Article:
Minnesota Timberwolves: Kevin Garnett ranked No. 20 player all-time

Lazy loading placeholder
PORTLAND, UNITED STATES: Minnesota Timberwolves' Kevin Garnett. JOHN GRESS/AFP/Getty Images

The Minnesota Timberwolves were represented exactly once in ESPN's ranking of the top 74 players in NBA history. But was Kevin Garnett ranked appropriately?

Only one Hall-of-Famer has ever worn a Minnesota Timberwolves jersey. That isn't debatable. But where does said Hall-of-Famer rank on a list of the best players all-time players?

When ESPN began rolling out their list of the top 74 players throughout NBA history, it was obvious that Kevin Garnett would be the only player on the list. (Yes, George Mikan made it, slotting in at No. 34, but despite the statue in the Target Center lobby, he goes down as a member of Lakers lore...)

Kevin Garnett has casually been mentioned as a top-25, or in some cases, a top-20 player in league history. The latter has always seemed more accurate, although rankings such as Bill Simmons' Pantheon from The Book of Basketball (2010) slotted him in at No. 22 all-time.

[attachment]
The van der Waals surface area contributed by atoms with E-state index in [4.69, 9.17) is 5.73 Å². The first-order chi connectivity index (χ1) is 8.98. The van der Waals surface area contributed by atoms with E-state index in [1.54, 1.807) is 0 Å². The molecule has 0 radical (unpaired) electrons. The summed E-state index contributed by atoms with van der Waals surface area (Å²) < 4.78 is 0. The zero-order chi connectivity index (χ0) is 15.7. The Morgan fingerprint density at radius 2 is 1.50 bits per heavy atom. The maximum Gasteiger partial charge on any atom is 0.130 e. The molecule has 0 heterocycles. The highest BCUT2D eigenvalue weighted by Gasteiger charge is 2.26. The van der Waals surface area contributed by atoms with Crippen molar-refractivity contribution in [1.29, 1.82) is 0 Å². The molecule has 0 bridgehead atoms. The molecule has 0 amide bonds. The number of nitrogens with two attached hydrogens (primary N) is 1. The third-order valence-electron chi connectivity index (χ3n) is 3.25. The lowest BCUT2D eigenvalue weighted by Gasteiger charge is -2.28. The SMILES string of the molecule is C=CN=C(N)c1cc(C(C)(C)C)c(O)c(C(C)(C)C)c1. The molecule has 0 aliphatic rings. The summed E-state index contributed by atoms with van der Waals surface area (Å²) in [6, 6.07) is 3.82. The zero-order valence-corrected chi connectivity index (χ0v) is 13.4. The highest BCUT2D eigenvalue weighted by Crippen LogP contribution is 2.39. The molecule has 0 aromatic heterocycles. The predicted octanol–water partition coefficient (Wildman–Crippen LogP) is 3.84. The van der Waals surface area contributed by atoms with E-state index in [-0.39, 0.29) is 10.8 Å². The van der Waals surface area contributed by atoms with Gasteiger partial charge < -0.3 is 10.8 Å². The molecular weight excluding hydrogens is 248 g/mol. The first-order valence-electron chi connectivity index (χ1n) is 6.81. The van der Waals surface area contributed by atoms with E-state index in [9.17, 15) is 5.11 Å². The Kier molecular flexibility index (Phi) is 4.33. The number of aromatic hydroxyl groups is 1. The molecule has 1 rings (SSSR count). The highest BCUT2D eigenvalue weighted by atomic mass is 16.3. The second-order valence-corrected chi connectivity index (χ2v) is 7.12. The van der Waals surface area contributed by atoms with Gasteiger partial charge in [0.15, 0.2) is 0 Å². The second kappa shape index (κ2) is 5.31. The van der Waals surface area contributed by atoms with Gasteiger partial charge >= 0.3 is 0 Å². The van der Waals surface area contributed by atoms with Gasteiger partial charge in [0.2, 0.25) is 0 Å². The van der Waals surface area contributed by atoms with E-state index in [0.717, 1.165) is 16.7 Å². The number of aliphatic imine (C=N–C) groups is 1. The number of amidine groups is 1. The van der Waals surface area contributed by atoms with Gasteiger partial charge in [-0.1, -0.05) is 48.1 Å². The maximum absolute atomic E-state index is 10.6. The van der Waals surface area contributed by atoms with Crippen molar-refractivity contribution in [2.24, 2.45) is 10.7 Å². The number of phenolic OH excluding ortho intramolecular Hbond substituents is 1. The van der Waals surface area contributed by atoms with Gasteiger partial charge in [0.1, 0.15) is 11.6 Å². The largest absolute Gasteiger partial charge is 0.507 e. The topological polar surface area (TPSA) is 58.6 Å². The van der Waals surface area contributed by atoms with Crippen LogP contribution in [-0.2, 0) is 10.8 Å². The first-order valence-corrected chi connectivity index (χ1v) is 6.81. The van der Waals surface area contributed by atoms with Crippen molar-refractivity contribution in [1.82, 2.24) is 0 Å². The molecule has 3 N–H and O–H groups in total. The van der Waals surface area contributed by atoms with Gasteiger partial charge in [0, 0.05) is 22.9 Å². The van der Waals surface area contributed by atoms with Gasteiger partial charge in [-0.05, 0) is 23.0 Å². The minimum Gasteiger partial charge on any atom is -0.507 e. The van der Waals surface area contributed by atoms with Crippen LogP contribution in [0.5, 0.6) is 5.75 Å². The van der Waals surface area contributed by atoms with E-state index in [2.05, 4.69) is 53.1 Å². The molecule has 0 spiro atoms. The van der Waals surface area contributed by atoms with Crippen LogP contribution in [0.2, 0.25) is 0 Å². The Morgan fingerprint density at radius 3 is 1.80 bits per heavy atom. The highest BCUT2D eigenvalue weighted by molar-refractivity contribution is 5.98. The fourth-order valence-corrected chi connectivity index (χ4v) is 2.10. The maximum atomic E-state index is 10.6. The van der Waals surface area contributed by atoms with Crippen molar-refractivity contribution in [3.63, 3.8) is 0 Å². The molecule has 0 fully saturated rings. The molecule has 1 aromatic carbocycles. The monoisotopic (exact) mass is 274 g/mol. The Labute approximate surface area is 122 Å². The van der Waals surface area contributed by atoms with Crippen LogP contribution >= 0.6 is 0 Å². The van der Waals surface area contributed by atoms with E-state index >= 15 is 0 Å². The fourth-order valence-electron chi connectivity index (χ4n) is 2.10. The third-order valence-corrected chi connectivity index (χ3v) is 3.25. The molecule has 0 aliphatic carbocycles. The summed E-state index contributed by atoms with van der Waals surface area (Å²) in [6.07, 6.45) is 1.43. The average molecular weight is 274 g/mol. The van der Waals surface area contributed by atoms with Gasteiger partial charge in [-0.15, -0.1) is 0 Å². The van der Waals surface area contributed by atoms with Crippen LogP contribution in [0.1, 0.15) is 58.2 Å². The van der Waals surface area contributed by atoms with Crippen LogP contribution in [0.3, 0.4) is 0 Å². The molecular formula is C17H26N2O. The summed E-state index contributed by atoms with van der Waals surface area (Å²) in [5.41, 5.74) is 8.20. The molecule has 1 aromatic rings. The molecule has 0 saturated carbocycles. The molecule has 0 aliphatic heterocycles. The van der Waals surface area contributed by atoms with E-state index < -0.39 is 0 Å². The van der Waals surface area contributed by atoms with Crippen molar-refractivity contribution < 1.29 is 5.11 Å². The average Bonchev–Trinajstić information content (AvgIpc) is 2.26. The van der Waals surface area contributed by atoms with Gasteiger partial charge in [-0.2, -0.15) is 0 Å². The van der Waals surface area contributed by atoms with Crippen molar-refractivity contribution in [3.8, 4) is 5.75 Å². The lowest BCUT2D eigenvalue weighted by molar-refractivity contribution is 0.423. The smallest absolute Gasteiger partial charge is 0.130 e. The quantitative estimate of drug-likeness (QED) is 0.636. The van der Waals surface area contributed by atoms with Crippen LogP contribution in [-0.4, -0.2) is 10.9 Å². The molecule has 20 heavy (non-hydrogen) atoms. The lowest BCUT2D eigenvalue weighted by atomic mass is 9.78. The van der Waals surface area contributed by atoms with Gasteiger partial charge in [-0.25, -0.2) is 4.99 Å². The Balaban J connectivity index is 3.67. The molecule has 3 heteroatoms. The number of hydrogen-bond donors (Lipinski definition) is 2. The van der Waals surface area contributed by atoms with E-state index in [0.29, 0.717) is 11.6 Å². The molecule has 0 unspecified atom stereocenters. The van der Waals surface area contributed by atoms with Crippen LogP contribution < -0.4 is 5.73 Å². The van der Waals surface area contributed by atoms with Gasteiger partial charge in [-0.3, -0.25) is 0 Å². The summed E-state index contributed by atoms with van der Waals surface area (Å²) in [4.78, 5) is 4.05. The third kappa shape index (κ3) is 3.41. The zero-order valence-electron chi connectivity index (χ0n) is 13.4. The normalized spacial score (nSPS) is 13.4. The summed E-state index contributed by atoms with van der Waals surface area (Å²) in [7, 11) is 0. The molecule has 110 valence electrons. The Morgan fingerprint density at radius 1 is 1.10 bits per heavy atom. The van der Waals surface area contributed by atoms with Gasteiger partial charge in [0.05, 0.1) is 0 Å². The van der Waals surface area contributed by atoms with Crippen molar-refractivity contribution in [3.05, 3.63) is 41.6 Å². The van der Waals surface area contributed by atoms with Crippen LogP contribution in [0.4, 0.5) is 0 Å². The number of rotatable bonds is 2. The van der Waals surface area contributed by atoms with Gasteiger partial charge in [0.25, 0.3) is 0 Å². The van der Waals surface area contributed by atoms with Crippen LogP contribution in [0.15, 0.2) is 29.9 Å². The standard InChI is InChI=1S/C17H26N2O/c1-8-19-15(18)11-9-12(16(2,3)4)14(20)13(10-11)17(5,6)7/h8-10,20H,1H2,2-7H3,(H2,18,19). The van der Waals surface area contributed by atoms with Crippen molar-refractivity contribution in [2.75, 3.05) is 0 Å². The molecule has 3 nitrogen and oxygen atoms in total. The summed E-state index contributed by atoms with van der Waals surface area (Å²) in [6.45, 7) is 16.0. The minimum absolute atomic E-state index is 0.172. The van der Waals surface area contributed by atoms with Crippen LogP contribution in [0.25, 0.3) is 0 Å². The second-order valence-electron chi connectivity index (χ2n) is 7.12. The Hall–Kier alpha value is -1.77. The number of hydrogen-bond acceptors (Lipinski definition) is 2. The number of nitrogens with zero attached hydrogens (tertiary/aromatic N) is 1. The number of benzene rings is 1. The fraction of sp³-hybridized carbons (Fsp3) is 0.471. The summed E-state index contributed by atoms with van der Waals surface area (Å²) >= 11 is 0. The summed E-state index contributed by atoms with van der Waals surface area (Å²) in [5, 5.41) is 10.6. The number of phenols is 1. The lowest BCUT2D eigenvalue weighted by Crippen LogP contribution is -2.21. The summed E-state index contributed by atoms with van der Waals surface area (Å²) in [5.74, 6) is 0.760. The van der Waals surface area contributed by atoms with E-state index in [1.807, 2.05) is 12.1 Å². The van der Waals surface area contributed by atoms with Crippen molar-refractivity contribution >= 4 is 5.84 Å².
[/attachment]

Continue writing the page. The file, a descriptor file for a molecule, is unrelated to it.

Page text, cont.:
The latest ESPN list has Garnett listed exactly at No 20, one slot ahead of Scottie Pippen and a spot behind his contemporary, Dirk Nowitzki.

Other notable players in the same neighborhood as The Big Ticket include big men Karl Malone (No. 17) and Moses Malone (No. 18), plus Charles Barkley (No. 23) and David Robinson (No. 24).

The article cites KG's longevity -- second all-time in seasons played with 21 -- as well as his all-time ranking in the top 20 in career blocks and steals and top 10 in rebounding as credentials for the list. Also mentioned: Garnett's MVP and Defensive Player of the Year awards, plus a single title in Boston.

At the same time, his lack of playoff success outside of his short run with the Celtics is why he was held from ranking any higher. For instance, if Nowitzki doesn't drag that 2010-11 Dallas Mavericks team to a championship, there's no chance he's ranked ahead of Garnett.

That said, it would be challenging to rank him much higher than some of the dominant old-timers, such as Jerry West at No. 16 or Julius Erving at No. 15.

Next: What if there was an expansion draft?

The range around No. 20 seems about right for Garnett, although an argument could certainly be made to slot him in just a bit higher. What say you?